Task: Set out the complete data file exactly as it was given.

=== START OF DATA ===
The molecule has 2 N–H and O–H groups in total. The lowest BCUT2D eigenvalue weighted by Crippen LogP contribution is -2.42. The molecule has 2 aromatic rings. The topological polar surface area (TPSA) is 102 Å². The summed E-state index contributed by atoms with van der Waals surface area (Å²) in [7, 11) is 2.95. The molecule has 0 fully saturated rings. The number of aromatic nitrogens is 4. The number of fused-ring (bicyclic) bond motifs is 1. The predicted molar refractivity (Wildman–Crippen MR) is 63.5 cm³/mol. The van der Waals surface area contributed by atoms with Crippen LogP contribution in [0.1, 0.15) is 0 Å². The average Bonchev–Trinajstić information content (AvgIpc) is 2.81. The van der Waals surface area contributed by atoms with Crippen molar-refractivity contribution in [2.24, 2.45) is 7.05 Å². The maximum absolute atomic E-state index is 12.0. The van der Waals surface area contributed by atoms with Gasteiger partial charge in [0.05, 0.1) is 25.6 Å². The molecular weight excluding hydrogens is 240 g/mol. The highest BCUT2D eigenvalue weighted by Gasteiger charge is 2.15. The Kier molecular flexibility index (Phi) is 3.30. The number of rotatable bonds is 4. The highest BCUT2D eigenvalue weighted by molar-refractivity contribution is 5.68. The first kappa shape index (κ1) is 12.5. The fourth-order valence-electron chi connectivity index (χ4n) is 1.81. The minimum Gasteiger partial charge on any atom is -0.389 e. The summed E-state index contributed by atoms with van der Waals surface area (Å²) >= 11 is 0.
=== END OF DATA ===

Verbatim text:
The molecule has 2 N–H and O–H groups in total. The lowest BCUT2D eigenvalue weighted by Crippen LogP contribution is -2.42. The molecule has 2 aromatic rings. The topological polar surface area (TPSA) is 102 Å². The summed E-state index contributed by atoms with van der Waals surface area (Å²) in [7, 11) is 2.95. The molecule has 0 fully saturated rings. The number of aromatic nitrogens is 4. The number of fused-ring (bicyclic) bond motifs is 1. The predicted molar refractivity (Wildman–Crippen MR) is 63.5 cm³/mol. The van der Waals surface area contributed by atoms with Crippen LogP contribution in [0.1, 0.15) is 0 Å². The average Bonchev–Trinajstić information content (AvgIpc) is 2.81. The van der Waals surface area contributed by atoms with Crippen molar-refractivity contribution in [2.24, 2.45) is 7.05 Å². The maximum absolute atomic E-state index is 12.0. The van der Waals surface area contributed by atoms with Gasteiger partial charge in [0.05, 0.1) is 25.6 Å². The molecular weight excluding hydrogens is 240 g/mol. The highest BCUT2D eigenvalue weighted by Gasteiger charge is 2.15. The Kier molecular flexibility index (Phi) is 3.30. The number of rotatable bonds is 4. The highest BCUT2D eigenvalue weighted by molar-refractivity contribution is 5.68. The first kappa shape index (κ1) is 12.5. The fourth-order valence-electron chi connectivity index (χ4n) is 1.81. The minimum Gasteiger partial charge on any atom is -0.389 e. The summed E-state index contributed by atoms with van der Waals surface area (Å²) >= 11 is 0.